Why is sitting bad?

A 2008 Australian study concluded that every hour of TV watched after the age of 25 reduces life expectancy by about 22 minutes – compared to a cigarette, which research estimates a reduction in life expectancy by 11 minutes. Therefore, the impact of sitting may be more detrimental than smoking a cigarette. While I do not recommend smoking, it emphasizes the point that sitting significantly impacts our health.

In the US, the average person sits for 13 hours a day. It has been reported that working out for at least one hour a day may not be enough to combat the effects of sitting for the rest of the day. This would still be considered a “sedentary” lifestyle.

Neck pain, headaches, pelvic floor dysfunction, gluteal inhibition, low back pain, jaw disorders, knee pain, tight hips, and increased risk of diabetes are just some of the many consequences of prolonged sitting. However, there are strategies that can be taken to reduce your risk.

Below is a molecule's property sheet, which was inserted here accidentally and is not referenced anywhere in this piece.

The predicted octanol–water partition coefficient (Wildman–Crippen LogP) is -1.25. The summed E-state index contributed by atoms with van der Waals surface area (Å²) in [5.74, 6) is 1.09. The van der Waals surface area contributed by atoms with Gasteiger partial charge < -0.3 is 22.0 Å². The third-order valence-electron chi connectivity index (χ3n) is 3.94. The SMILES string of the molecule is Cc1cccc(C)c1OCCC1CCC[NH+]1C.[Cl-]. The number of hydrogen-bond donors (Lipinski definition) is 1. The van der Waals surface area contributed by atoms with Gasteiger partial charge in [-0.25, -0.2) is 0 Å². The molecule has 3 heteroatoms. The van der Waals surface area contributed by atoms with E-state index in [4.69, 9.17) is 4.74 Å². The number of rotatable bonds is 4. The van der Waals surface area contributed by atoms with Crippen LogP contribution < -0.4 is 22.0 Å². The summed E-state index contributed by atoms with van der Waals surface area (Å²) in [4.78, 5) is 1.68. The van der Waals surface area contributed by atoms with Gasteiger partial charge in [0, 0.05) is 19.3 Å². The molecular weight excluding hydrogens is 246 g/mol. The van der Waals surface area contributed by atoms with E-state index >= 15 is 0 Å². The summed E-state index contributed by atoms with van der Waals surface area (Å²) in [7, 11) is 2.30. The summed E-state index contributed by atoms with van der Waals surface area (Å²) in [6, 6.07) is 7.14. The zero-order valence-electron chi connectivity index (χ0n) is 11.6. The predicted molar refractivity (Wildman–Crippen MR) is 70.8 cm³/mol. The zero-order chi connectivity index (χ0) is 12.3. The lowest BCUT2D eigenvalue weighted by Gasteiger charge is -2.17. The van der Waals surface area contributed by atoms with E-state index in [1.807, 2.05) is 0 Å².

1. Reduce amount time of unnecessary sitting
  2. For every 30 minutes of inactivity, move for 2 minutes
  3. Spend 10-15 minutes doing mobility – stretch, foam roll

The brain is more productive when standing or moving, rather than sitting. Steve Jobs was known for holding important business meetings while walking. Richard Branson, founder of the Virgin brands, utilizes the same strategies for his meetings.

If you are experiencing some of the effects of sitting, our team at Advanced Care Specialists can evaluate your symptoms and will develop a comprehensive plan to treat your pain.

Our mission is to redefine the patient experience by utilizing multiple health care providers to develop individualized, comprehensive, and innovative treatment plans for each patient.

-Emma Minx, DC, CCSP, MS,

Clinic Director

References: Starrett K, Starrett J, Cordoza G. Deskbound: Standing up to a Sitting World. Las Vegas, NV: Victory Belt Publishing; 2016.

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